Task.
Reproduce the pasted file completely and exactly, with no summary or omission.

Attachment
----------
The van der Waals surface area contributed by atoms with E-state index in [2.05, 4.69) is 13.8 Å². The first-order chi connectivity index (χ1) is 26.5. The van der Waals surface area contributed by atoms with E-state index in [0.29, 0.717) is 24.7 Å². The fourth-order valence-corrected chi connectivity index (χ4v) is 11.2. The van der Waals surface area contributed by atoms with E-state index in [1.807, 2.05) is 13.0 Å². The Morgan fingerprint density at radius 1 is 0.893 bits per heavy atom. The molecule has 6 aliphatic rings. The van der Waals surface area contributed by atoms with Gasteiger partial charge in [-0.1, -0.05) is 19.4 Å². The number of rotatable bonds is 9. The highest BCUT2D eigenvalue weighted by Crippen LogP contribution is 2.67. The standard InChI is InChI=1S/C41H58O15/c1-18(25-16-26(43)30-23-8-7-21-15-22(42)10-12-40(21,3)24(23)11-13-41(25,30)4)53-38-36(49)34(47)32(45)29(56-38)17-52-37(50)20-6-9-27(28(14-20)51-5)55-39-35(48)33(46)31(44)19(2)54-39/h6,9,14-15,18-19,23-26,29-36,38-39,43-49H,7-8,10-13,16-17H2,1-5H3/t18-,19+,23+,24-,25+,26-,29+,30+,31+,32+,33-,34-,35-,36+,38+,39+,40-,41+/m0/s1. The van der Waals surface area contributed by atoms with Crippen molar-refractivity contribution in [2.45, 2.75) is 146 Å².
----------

The van der Waals surface area contributed by atoms with E-state index in [2.05, 4.69) is 13.8 Å². The first-order chi connectivity index (χ1) is 26.5. The van der Waals surface area contributed by atoms with E-state index in [0.29, 0.717) is 24.7 Å². The fourth-order valence-corrected chi connectivity index (χ4v) is 11.2. The van der Waals surface area contributed by atoms with E-state index in [1.807, 2.05) is 13.0 Å². The Morgan fingerprint density at radius 1 is 0.893 bits per heavy atom. The molecule has 6 aliphatic rings. The van der Waals surface area contributed by atoms with Gasteiger partial charge in [-0.1, -0.05) is 19.4 Å². The number of rotatable bonds is 9. The highest BCUT2D eigenvalue weighted by Crippen LogP contribution is 2.67. The standard InChI is InChI=1S/C41H58O15/c1-18(25-16-26(43)30-23-8-7-21-15-22(42)10-12-40(21,3)24(23)11-13-41(25,30)4)53-38-36(49)34(47)32(45)29(56-38)17-52-37(50)20-6-9-27(28(14-20)51-5)55-39-35(48)33(46)31(44)19(2)54-39/h6,9,14-15,18-19,23-26,29-36,38-39,43-49H,7-8,10-13,16-17H2,1-5H3/t18-,19+,23+,24-,25+,26-,29+,30+,31+,32+,33-,34-,35-,36+,38+,39+,40-,41+/m0/s1. The van der Waals surface area contributed by atoms with Crippen molar-refractivity contribution in [2.45, 2.75) is 146 Å².